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Employer Branding with Diversity & Inclusion

Diversity and Inclusion builds, complements, and enhances employer branding.

What is the Definition of Employer Branding?

Employer brand is how your company is viewed as an employer. Basically, your employer brand lives in the minds, hearts, and memories of your former, present, and future employees.

It is important to have a positive image – a great employer branding will take your company a long way. Without it, your company might find it difficult to hire and retain employees. As an employer, you want to hire people who are eager to work for your company and not just those who do not have any other options.

It’s simple to improve your employer branding. Here’s a quick checklist to create a more positive image for your employees!

  • Competitive salary
  • Benefit packages that the employees will receive (medical insurance and dental insurance, a discount for your company’s products and services, etc.)
  • A fun and healthy work environment
  • Your company’s location
  • Job security
  • Work-life balance (days off and a desirable number of paid leave)

Diversity and Inclusion Bring Positive Impact to the Employer Brand

Diversity can be referred to as the practice of having professionals from different backgrounds, experiences, and beliefs accepted within a specific group or company. While inclusion means that everyone has equal opportunities and access to contribute to the betterment of the company.

As a company, you want employees to view you as an inclusive place where anyone can work at.  Are you aware that your company will reflect the manner that you hire employees? Who you hire will definitely have a lot of impact on your brand.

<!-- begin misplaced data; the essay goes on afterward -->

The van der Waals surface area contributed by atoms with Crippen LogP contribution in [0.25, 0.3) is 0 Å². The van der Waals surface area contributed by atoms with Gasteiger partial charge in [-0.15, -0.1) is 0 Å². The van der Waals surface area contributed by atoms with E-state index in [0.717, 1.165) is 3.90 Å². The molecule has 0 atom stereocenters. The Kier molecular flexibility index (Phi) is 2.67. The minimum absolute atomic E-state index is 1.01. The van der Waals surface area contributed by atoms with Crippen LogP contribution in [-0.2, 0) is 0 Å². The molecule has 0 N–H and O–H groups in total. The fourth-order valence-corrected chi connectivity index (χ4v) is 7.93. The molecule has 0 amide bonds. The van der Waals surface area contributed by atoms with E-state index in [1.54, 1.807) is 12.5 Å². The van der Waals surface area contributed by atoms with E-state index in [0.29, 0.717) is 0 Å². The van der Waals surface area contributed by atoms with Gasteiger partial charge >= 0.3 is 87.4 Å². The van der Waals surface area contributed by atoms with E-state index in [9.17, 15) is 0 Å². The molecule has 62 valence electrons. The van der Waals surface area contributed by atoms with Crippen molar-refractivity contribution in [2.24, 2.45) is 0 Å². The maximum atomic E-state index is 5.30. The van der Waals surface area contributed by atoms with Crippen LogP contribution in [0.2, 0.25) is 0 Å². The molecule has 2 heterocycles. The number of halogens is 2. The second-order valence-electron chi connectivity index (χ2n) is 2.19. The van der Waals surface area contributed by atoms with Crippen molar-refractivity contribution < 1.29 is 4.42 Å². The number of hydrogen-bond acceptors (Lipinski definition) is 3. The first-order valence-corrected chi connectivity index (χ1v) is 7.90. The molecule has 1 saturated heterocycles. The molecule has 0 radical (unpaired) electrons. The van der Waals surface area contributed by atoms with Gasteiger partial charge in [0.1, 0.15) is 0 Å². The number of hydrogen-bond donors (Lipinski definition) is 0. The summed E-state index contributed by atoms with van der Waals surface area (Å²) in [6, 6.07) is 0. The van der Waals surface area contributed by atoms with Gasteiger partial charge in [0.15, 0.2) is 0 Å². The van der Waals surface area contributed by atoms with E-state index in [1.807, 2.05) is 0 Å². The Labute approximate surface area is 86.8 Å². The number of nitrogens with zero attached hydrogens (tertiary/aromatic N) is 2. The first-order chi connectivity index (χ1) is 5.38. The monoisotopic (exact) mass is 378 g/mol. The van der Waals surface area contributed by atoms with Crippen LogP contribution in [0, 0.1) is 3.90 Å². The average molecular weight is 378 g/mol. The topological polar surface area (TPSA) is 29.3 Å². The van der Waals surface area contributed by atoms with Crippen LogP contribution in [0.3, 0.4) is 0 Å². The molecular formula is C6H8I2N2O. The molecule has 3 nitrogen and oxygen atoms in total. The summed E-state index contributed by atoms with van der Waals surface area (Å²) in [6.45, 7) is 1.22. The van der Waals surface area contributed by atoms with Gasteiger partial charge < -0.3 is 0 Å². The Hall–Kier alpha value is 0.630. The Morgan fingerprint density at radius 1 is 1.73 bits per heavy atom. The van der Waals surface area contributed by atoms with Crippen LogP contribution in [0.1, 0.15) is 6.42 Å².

You want to hire people from different backgrounds – this will show employees that you care more about the quality of work and not about their different upbringing. Doing this will extend your brand’s scope (both for customers and employees) into other groups.

And honestly, having people from different backgrounds will only mean that your company will have fresh new ideas.

How does DEI improve Employer Branding?

Your brand will have a bigger reach, so it is a win-win situation both for the employee and the employer.


Your company’s reputation should always be on the positive side. It’s hard to have a dirty reputation because your customers and future employees will have a hard time trusting your brand again.

As an employer, you want your employees to look at you as a company that hires people for their talent and their credentials, not for where they came from or how they look like.

Talent Acquisition

The business world in the 21st century has adapted diversity and inclusivity as some of its considerations when it comes to talent acquisition. Did you know that a lot of aspiring employees prefer to apply to companies with a background in hiring diverse employees?